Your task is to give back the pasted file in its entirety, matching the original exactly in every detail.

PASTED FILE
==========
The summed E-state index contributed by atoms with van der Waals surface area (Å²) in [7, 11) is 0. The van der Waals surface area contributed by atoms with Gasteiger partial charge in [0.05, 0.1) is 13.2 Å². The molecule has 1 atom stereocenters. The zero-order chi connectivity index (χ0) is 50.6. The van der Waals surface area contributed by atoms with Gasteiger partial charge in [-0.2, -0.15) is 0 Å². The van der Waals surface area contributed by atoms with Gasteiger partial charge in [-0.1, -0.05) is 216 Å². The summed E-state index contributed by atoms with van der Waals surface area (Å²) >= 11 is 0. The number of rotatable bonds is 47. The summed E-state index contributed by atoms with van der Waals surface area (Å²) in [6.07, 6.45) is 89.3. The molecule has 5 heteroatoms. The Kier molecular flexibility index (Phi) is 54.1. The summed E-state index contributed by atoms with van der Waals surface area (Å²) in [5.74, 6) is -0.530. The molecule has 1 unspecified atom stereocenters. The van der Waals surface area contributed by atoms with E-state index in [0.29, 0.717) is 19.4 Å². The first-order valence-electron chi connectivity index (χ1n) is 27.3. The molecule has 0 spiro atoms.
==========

The summed E-state index contributed by atoms with van der Waals surface area (Å²) in [7, 11) is 0. The van der Waals surface area contributed by atoms with Gasteiger partial charge in [0.05, 0.1) is 13.2 Å². The molecule has 1 atom stereocenters. The zero-order chi connectivity index (χ0) is 50.6. The van der Waals surface area contributed by atoms with Gasteiger partial charge in [-0.2, -0.15) is 0 Å². The van der Waals surface area contributed by atoms with Gasteiger partial charge in [-0.1, -0.05) is 216 Å². The summed E-state index contributed by atoms with van der Waals surface area (Å²) >= 11 is 0. The number of rotatable bonds is 47. The summed E-state index contributed by atoms with van der Waals surface area (Å²) in [6.07, 6.45) is 89.3. The molecule has 5 heteroatoms. The Kier molecular flexibility index (Phi) is 54.1. The summed E-state index contributed by atoms with van der Waals surface area (Å²) in [5.74, 6) is -0.530. The molecule has 1 unspecified atom stereocenters. The van der Waals surface area contributed by atoms with E-state index in [0.29, 0.717) is 19.4 Å². The first-order valence-electron chi connectivity index (χ1n) is 27.3. The molecule has 0 spiro atoms.